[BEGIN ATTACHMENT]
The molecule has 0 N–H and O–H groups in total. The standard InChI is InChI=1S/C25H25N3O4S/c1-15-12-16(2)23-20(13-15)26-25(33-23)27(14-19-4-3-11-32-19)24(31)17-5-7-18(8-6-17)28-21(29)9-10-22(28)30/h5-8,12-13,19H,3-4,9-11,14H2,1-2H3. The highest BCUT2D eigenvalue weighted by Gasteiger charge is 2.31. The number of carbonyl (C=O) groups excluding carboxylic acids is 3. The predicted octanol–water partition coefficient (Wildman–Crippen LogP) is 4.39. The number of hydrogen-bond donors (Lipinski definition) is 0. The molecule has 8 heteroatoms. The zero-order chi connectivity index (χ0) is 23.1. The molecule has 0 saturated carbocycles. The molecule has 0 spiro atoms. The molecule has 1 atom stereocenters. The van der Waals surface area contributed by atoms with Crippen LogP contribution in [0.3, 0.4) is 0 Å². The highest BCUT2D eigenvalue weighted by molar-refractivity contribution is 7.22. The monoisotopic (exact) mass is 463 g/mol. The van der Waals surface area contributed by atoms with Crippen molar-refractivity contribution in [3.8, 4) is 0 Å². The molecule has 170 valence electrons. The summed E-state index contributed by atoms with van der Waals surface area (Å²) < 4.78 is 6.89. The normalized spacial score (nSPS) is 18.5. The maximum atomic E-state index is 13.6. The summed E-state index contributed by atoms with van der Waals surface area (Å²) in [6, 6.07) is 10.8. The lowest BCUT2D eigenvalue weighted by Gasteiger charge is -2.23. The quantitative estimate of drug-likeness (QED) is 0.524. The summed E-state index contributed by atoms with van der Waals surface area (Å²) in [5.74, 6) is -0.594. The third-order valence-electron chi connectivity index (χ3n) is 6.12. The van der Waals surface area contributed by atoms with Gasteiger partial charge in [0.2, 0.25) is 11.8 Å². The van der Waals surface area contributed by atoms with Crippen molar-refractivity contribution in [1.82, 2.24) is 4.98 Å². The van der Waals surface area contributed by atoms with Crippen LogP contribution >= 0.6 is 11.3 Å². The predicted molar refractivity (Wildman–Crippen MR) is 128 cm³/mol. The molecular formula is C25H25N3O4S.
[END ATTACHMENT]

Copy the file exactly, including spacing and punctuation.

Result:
The molecule has 0 N–H and O–H groups in total. The standard InChI is InChI=1S/C25H25N3O4S/c1-15-12-16(2)23-20(13-15)26-25(33-23)27(14-19-4-3-11-32-19)24(31)17-5-7-18(8-6-17)28-21(29)9-10-22(28)30/h5-8,12-13,19H,3-4,9-11,14H2,1-2H3. The highest BCUT2D eigenvalue weighted by Gasteiger charge is 2.31. The number of carbonyl (C=O) groups excluding carboxylic acids is 3. The predicted octanol–water partition coefficient (Wildman–Crippen LogP) is 4.39. The number of hydrogen-bond donors (Lipinski definition) is 0. The molecule has 8 heteroatoms. The zero-order chi connectivity index (χ0) is 23.1. The molecule has 0 saturated carbocycles. The molecule has 0 spiro atoms. The molecule has 1 atom stereocenters. The van der Waals surface area contributed by atoms with Crippen LogP contribution in [0.3, 0.4) is 0 Å². The highest BCUT2D eigenvalue weighted by molar-refractivity contribution is 7.22. The monoisotopic (exact) mass is 463 g/mol. The van der Waals surface area contributed by atoms with Crippen molar-refractivity contribution in [3.8, 4) is 0 Å². The molecule has 170 valence electrons. The summed E-state index contributed by atoms with van der Waals surface area (Å²) < 4.78 is 6.89. The normalized spacial score (nSPS) is 18.5. The maximum atomic E-state index is 13.6. The summed E-state index contributed by atoms with van der Waals surface area (Å²) in [6, 6.07) is 10.8. The lowest BCUT2D eigenvalue weighted by Gasteiger charge is -2.23. The quantitative estimate of drug-likeness (QED) is 0.524. The summed E-state index contributed by atoms with van der Waals surface area (Å²) in [5.74, 6) is -0.594. The third-order valence-electron chi connectivity index (χ3n) is 6.12. The van der Waals surface area contributed by atoms with Gasteiger partial charge in [0.2, 0.25) is 11.8 Å². The van der Waals surface area contributed by atoms with Crippen molar-refractivity contribution in [1.82, 2.24) is 4.98 Å². The van der Waals surface area contributed by atoms with Crippen LogP contribution >= 0.6 is 11.3 Å². The predicted molar refractivity (Wildman–Crippen MR) is 128 cm³/mol. The molecular formula is C25H25N3O4S.